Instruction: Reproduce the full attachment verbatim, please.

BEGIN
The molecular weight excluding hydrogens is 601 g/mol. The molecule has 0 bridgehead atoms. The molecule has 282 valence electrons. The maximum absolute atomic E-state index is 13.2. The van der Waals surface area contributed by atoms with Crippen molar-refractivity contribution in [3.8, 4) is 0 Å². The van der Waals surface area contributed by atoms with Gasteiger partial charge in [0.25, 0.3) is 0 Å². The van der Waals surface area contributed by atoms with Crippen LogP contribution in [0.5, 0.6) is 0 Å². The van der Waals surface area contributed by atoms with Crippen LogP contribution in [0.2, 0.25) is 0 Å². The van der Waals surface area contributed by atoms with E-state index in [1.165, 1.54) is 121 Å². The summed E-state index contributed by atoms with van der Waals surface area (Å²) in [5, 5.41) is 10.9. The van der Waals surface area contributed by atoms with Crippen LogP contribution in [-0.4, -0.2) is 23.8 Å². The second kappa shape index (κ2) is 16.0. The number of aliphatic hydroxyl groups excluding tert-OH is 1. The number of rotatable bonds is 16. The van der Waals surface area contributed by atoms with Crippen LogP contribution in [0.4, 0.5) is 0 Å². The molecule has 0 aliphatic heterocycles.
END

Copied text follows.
The molecular weight excluding hydrogens is 601 g/mol. The molecule has 0 bridgehead atoms. The molecule has 282 valence electrons. The maximum absolute atomic E-state index is 13.2. The van der Waals surface area contributed by atoms with Crippen molar-refractivity contribution in [3.8, 4) is 0 Å². The van der Waals surface area contributed by atoms with Gasteiger partial charge in [0.25, 0.3) is 0 Å². The van der Waals surface area contributed by atoms with Crippen LogP contribution in [0.5, 0.6) is 0 Å². The van der Waals surface area contributed by atoms with Crippen LogP contribution in [0.2, 0.25) is 0 Å². The van der Waals surface area contributed by atoms with E-state index in [1.165, 1.54) is 121 Å². The summed E-state index contributed by atoms with van der Waals surface area (Å²) in [5, 5.41) is 10.9. The van der Waals surface area contributed by atoms with Crippen LogP contribution in [-0.4, -0.2) is 23.8 Å². The second kappa shape index (κ2) is 16.0. The number of aliphatic hydroxyl groups excluding tert-OH is 1. The number of rotatable bonds is 16. The van der Waals surface area contributed by atoms with Crippen LogP contribution in [0.4, 0.5) is 0 Å². The molecule has 0 aliphatic heterocycles.